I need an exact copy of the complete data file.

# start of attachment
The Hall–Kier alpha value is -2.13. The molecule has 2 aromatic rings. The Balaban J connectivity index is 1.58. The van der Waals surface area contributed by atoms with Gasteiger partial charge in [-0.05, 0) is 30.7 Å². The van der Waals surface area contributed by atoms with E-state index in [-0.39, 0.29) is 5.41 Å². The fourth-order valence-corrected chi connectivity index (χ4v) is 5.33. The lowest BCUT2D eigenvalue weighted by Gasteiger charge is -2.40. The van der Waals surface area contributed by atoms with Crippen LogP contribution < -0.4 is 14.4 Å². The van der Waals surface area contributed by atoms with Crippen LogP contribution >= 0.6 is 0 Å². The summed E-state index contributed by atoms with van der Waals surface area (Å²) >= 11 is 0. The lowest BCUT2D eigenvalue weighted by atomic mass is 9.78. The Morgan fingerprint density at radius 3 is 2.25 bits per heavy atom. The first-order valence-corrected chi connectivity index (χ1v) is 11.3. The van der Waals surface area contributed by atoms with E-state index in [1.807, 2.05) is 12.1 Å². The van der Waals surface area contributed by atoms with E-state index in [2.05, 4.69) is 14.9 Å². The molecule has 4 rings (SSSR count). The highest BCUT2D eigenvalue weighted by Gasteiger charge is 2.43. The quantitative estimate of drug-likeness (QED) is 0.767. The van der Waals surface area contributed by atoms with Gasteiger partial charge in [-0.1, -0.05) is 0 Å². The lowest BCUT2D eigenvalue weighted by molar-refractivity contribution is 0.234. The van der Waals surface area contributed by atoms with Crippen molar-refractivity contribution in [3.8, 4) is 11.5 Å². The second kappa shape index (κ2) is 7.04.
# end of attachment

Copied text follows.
The Hall–Kier alpha value is -2.13. The molecule has 2 aromatic rings. The Balaban J connectivity index is 1.58. The van der Waals surface area contributed by atoms with Gasteiger partial charge in [-0.05, 0) is 30.7 Å². The van der Waals surface area contributed by atoms with E-state index in [-0.39, 0.29) is 5.41 Å². The fourth-order valence-corrected chi connectivity index (χ4v) is 5.33. The lowest BCUT2D eigenvalue weighted by Gasteiger charge is -2.40. The van der Waals surface area contributed by atoms with Crippen LogP contribution < -0.4 is 14.4 Å². The van der Waals surface area contributed by atoms with Crippen LogP contribution >= 0.6 is 0 Å². The summed E-state index contributed by atoms with van der Waals surface area (Å²) >= 11 is 0. The lowest BCUT2D eigenvalue weighted by atomic mass is 9.78. The Morgan fingerprint density at radius 3 is 2.25 bits per heavy atom. The first-order valence-corrected chi connectivity index (χ1v) is 11.3. The van der Waals surface area contributed by atoms with E-state index in [1.807, 2.05) is 12.1 Å². The van der Waals surface area contributed by atoms with E-state index in [2.05, 4.69) is 14.9 Å². The molecule has 4 rings (SSSR count). The highest BCUT2D eigenvalue weighted by Gasteiger charge is 2.43. The quantitative estimate of drug-likeness (QED) is 0.767. The van der Waals surface area contributed by atoms with Gasteiger partial charge in [-0.1, -0.05) is 0 Å². The lowest BCUT2D eigenvalue weighted by molar-refractivity contribution is 0.234. The van der Waals surface area contributed by atoms with Crippen molar-refractivity contribution in [3.8, 4) is 11.5 Å². The second kappa shape index (κ2) is 7.04.